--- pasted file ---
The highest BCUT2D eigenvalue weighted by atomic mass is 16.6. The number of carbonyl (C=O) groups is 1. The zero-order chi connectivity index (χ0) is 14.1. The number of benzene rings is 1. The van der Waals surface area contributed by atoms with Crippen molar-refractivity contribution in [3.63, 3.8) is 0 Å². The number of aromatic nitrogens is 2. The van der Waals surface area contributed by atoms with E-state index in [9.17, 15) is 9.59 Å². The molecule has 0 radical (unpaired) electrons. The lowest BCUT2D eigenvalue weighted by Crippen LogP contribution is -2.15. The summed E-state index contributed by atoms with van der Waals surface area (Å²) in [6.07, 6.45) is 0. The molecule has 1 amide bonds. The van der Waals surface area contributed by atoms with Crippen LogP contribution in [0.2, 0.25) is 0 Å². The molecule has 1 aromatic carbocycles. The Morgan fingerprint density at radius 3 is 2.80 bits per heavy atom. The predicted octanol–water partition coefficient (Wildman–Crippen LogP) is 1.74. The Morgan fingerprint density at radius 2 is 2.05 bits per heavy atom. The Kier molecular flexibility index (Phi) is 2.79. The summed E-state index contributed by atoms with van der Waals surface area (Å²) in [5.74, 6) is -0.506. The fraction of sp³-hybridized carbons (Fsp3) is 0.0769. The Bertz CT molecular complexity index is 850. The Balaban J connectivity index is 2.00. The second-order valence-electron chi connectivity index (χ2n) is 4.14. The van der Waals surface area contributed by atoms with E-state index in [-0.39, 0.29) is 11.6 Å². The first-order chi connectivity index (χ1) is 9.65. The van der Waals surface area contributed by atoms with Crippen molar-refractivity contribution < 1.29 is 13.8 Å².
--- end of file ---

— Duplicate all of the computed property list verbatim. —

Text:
The highest BCUT2D eigenvalue weighted by atomic mass is 16.6. The number of carbonyl (C=O) groups is 1. The zero-order chi connectivity index (χ0) is 14.1. The number of benzene rings is 1. The van der Waals surface area contributed by atoms with Crippen molar-refractivity contribution in [3.63, 3.8) is 0 Å². The number of aromatic nitrogens is 2. The van der Waals surface area contributed by atoms with E-state index in [9.17, 15) is 9.59 Å². The molecule has 0 radical (unpaired) electrons. The lowest BCUT2D eigenvalue weighted by Crippen LogP contribution is -2.15. The summed E-state index contributed by atoms with van der Waals surface area (Å²) in [6.07, 6.45) is 0. The molecule has 1 amide bonds. The van der Waals surface area contributed by atoms with Crippen LogP contribution in [0.2, 0.25) is 0 Å². The molecule has 1 aromatic carbocycles. The Morgan fingerprint density at radius 3 is 2.80 bits per heavy atom. The predicted octanol–water partition coefficient (Wildman–Crippen LogP) is 1.74. The Morgan fingerprint density at radius 2 is 2.05 bits per heavy atom. The Kier molecular flexibility index (Phi) is 2.79. The summed E-state index contributed by atoms with van der Waals surface area (Å²) in [5.74, 6) is -0.506. The fraction of sp³-hybridized carbons (Fsp3) is 0.0769. The Bertz CT molecular complexity index is 850. The Balaban J connectivity index is 2.00. The second-order valence-electron chi connectivity index (χ2n) is 4.14. The van der Waals surface area contributed by atoms with E-state index in [-0.39, 0.29) is 11.6 Å². The first-order chi connectivity index (χ1) is 9.65. The van der Waals surface area contributed by atoms with Crippen molar-refractivity contribution < 1.29 is 13.8 Å².